One Florida program has been at it for two decades: The Stock Island jail in the Florida Keys has had inmates double as animal shelter caretakers. Writer Kim Raff visited the jail for Narratively, and found the jail now holds 125 different species, up from just 25 a decade ago.
Monroe County put together a great video that shows off the program:
Mike Smith, a former inmate who did time for repeated public intoxication, told Raff he enjoyed “actually doing something good when I was in a pretty bad situation myself… It really gave me peace.”
Jeanne Selander, a marine biologist who runs the program, says she was apprehensive at first when she joined 10 years ago. But she soon realized the mutual benefits of having inmates and animals care for each other. The point was driven home when the jail took in a blind horse named Ghost.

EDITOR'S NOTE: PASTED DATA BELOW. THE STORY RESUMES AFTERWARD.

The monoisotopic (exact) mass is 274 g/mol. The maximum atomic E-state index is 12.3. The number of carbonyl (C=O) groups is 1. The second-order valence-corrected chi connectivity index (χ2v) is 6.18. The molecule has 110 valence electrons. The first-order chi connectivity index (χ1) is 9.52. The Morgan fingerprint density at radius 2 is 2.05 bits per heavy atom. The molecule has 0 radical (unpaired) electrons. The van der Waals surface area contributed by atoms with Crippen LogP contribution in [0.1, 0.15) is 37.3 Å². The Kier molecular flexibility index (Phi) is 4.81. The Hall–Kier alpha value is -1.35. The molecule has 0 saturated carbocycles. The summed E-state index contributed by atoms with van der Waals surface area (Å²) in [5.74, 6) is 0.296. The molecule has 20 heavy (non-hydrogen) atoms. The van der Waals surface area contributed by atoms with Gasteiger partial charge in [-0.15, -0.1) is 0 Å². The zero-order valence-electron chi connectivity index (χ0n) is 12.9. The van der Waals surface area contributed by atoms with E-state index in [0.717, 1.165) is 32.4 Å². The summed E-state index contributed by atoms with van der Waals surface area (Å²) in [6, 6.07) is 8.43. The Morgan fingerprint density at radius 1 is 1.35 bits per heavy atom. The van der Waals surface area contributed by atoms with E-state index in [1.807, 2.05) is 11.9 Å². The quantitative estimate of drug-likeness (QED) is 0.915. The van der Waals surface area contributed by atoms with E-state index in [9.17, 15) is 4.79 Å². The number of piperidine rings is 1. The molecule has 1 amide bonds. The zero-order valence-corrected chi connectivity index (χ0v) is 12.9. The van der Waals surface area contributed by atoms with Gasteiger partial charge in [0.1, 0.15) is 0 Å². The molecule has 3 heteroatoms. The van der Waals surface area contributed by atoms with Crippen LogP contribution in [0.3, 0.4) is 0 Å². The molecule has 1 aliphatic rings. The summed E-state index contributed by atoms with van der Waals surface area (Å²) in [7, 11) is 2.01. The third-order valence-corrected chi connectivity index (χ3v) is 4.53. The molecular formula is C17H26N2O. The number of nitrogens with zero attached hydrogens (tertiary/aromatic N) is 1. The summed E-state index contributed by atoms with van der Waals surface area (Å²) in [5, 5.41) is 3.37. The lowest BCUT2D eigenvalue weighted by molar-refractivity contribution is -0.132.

The inmates “try to be the big burly guys with the attitude,” Selander said. “And that always used to move me whenever I’d see them talking to the blind horse, because that’s a bond they’re forming with an animal that needs them.”
The jail opens the farm up to the public twice a month and allows qualified inmates the chance to interact with them.
Rob covers business, economics and the environment for Fusion. He previously worked at Business Insider. He grew up in Chicago.